One of the main ingredents in having a happy and complete life is to have and retain a true sense of humor toward yourself and the world we live in. Through the years, especially those early years, we've had many that shaped our humor. Thankfully, the internet has given us the means of seeing them all once again and perhaps even an in-sight as to why they did. Here's an opportunity to revisit some of those who molded what we find as humorous.
Actually, I can trace back and remember vividly where it all started for me. It's just one of those things that I guess because I was of such an early age it made a terrific impression on me. So much so that almost 64 years later I recall the name of the artist as well as the routine. The wonderful internet let me find out details all these years later and even get a copy of the recording. I heard it on the radio when I was 6 years old. At this age, we were all memorizing nursery rhymes, among them was "Little Bo Peep". Perhaps that's why it stuck to me.
In addtion, it must be mentioned that my Mom was a staunch Sothern Baptist and at that time it was the norm to occassionally go to "Revival Meetings" where very "energetic" ministers toured various towns, set up a large tent with chairs and pulpit, and then would preach the gospel... straight from the Bible. Usually in a "fire and brimstone" sort of way.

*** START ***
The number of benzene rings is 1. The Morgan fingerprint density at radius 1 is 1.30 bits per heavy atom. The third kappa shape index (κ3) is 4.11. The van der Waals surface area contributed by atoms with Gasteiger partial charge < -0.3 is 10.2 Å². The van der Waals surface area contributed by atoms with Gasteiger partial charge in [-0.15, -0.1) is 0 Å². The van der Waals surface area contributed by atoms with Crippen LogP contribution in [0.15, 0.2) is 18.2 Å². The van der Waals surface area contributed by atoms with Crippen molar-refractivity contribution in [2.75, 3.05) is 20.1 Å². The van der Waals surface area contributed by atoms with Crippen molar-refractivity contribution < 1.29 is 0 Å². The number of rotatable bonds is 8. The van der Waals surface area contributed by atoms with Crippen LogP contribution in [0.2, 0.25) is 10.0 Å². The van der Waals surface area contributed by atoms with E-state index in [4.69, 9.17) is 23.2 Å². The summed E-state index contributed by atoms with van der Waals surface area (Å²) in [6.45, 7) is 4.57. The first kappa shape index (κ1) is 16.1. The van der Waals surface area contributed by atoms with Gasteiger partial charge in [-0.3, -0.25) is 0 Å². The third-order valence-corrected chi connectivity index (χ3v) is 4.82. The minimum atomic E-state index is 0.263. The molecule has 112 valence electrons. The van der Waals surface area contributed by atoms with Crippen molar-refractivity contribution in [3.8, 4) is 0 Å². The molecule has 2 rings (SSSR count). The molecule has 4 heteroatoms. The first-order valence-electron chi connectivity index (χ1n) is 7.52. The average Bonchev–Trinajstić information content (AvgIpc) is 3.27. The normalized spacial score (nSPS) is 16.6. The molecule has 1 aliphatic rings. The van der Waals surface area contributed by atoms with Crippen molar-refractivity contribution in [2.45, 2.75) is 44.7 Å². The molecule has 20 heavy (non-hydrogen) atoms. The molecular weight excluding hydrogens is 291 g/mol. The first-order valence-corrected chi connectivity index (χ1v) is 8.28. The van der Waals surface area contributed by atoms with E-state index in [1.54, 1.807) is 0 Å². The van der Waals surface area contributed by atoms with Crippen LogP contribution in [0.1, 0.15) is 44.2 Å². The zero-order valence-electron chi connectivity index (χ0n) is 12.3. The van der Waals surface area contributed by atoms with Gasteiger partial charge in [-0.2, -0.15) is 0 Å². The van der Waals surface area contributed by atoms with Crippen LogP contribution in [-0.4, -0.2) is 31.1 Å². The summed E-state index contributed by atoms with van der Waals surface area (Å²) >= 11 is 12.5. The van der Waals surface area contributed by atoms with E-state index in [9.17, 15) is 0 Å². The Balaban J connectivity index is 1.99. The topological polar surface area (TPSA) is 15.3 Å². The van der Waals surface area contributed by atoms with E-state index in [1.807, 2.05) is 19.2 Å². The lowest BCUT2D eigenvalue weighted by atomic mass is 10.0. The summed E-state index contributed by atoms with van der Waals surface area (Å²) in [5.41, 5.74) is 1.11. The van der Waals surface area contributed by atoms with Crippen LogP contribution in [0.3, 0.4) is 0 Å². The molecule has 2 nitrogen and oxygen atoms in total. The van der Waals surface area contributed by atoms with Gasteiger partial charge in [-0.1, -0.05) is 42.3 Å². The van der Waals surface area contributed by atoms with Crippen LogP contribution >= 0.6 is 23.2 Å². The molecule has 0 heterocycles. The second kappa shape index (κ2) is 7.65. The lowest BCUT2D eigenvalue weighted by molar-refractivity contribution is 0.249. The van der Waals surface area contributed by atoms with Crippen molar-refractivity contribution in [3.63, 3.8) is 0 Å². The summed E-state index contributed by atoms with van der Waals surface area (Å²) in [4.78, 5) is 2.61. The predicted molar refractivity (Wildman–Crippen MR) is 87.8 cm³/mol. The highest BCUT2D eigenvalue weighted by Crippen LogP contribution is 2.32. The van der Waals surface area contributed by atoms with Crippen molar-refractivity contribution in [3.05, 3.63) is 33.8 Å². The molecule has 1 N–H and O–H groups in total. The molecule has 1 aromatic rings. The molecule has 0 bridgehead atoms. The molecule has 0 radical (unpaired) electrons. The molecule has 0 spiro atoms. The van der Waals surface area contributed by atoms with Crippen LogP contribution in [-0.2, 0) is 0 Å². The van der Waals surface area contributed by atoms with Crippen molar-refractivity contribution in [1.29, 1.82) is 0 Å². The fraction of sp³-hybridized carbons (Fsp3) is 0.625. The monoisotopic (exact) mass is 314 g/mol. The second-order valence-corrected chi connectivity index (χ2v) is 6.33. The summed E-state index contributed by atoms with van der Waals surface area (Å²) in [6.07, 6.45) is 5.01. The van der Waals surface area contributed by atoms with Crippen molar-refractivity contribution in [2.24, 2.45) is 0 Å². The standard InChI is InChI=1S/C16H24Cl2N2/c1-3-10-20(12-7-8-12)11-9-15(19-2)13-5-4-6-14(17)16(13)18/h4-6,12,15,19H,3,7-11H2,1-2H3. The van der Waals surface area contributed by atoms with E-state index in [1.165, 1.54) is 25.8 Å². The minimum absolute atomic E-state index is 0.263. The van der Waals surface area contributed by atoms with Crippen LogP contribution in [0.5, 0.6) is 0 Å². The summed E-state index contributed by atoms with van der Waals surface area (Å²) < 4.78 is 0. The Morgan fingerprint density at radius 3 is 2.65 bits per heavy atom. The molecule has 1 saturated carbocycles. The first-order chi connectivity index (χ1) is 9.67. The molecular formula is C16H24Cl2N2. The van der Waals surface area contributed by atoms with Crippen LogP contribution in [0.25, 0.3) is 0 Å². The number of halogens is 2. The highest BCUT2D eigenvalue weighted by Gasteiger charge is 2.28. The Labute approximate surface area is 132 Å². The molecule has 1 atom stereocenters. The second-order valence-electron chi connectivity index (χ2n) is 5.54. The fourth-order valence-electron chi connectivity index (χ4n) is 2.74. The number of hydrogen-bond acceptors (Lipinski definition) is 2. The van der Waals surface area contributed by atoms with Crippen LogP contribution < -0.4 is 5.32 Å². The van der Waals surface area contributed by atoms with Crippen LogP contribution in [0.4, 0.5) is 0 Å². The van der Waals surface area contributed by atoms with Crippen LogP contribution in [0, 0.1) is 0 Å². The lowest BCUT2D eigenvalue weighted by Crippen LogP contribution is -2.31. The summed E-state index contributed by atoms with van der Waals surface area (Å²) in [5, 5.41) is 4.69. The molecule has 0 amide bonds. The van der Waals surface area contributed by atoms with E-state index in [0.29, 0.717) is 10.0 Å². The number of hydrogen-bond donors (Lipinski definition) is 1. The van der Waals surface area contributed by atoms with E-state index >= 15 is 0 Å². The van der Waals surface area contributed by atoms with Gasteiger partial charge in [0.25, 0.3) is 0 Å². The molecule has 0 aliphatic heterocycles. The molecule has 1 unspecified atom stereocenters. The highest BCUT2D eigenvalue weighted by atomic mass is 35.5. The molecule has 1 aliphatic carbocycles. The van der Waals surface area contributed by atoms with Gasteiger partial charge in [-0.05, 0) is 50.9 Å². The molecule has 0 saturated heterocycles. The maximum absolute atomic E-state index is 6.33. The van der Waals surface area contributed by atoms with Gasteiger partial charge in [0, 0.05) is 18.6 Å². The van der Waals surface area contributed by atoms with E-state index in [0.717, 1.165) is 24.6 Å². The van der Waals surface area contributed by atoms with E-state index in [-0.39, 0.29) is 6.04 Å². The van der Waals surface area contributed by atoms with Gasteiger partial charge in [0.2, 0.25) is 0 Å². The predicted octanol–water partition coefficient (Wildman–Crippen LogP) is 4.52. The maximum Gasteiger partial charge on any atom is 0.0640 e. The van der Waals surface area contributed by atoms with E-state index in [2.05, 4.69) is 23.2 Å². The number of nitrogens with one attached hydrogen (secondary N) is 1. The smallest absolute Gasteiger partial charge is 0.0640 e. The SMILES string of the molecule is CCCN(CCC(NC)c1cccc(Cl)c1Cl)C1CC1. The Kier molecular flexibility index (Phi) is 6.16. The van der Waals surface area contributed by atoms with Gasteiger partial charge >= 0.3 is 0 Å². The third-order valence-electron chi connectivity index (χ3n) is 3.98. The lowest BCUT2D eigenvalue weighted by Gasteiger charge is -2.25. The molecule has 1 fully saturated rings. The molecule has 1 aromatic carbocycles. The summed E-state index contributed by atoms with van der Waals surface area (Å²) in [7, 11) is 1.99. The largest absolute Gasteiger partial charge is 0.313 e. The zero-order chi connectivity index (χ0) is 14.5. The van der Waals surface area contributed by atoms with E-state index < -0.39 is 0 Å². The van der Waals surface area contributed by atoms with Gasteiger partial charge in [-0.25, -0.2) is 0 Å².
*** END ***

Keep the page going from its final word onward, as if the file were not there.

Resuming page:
One last thing, we were from the rural village of Ike, Texas...just outside of Waxahachie. My Mom and Grandmoms made their own soap, which was used for everything... washing clothing, bodies, and dishes. In days gone by, lye soap was a homemaker’s ultimate all-purpose cleanser. From clothes and stains to dirty dishes and floors - even to poison ivy and bug bites - lye soap was the answer for the family’s daily cleaning needs. Usually made with leftover cooking fats and lye made from wood ashes…townspeople would gather on soap-making days, preparing large batches together. Something I remember even at age 6.
Put ALL of this together, make a parody and song of it and you can call it: "It's In The Book". It is a recorded comic monologue, partly sung, partly an exhortation in the manner of a revivalist preacher on the subject of Little Bo-Peep. It was marketed as a pop song and made the Billboard chart in 1952, reaching number one. It sold over one million copies, and was awarded a gold disc. It was written by Johnny Standley and Art Thorsen and released by Standley on the Capitol label. The recording can be heard in the background in the final scene of the 1971 film, The Last Picture Show. Thanks to the internet, not only was I able to find the recording but a video of Stanley actually performing it in front of a life audience.